So having experienced both private and public, universal single payer health care, I can speak from experience that relatively few in the US have. This is why Trevor's question to Matt is, I think, important. As in Sweden, many other countries (democracies at that) have public health care. Canada, Norway, Sweden, UK, France (mixed model), etc. … and nearly all of them have health outcomes that are BETTER than the US. Life expectancy in Canada, where I live and work and which provides a reference in which all other major social factors are nearly identical to the US, is 5-7 years longer, IIRC, to the US. And the health care system is less expensive, by around 30%.

There is a real world example based on actual data, not theory or political posture. Even though the current government of Canada is far more right-leaning than makes me comfortable, they would be thrown out in a split second if they evinced any tendency to fundamentally challenge Medicare. Canadians love their beer, their arts and hockey. But if push came to shove they would give up those three rather than health care. (Note: Anyone who wants to present the political “ad” about the woman who had to come to the US to get live-saving treatment should think twice. That ad was a lie; the woman was NOT in a life threatening situation, as attested by multiple physicians and the head of the Ontario Medical Association (as I recollect), and in fact she sued the Ontario government to recover the money she had to acquire by way of a mortgage which she cannot now repay.)

Not only is health care considered a human right, but it is seen as a distinct advantage both socially and economically. Businesses that invest in Canada actually figure in the benefit of universal coverage when calculating their risk analysis and business plans. That is one reason the auto sector has been so strong in Canada, and not just for the domestic manufacturers, or what is left of the “Big Three”. Toyota and Honda are heavily invested in Canadian operations, and part of that is due to health care, along with the skilled labour force and support industries. The next time you buy a Corolla, Civic, Equinox, Flex, Camaro … think about that. All those vehicles are built in Canada, along with others.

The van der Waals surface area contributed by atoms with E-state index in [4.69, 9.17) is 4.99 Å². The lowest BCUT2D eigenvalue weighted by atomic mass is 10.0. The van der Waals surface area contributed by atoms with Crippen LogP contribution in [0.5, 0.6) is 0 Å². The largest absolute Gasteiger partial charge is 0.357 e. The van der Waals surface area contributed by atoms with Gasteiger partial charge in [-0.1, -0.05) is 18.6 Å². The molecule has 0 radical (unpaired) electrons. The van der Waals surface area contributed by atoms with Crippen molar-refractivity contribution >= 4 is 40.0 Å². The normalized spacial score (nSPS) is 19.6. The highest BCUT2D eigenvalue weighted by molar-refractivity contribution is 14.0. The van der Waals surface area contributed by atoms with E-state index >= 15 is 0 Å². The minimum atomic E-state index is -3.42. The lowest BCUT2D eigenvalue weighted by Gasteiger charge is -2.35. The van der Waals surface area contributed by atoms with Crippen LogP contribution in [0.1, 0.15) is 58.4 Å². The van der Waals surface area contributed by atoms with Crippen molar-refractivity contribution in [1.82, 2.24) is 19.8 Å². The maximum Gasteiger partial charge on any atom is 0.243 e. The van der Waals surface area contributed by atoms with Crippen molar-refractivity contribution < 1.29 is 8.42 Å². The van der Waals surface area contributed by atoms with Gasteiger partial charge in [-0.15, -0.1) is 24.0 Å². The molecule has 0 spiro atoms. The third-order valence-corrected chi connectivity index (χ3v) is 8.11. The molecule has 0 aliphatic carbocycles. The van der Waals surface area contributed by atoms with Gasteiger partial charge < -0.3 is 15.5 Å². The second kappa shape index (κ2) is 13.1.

And further evidence of Canadian “socialism” is the regulation of the banking industry. Being more heavily regulated in areas left unregulated in the US, Canadian banks are far stronger, having experienced far less loss and damage during the financial sector crisis originated in the US. Where there used to be laughter at the “stodgy, over-regulated” banks in Canada, there is now chagrin. The housing sector is healthy after a short dip, with the larger cities experiencing increasing values for new and re-sale homes. (Not that I consider that the absolute yardstick of health in real estate.)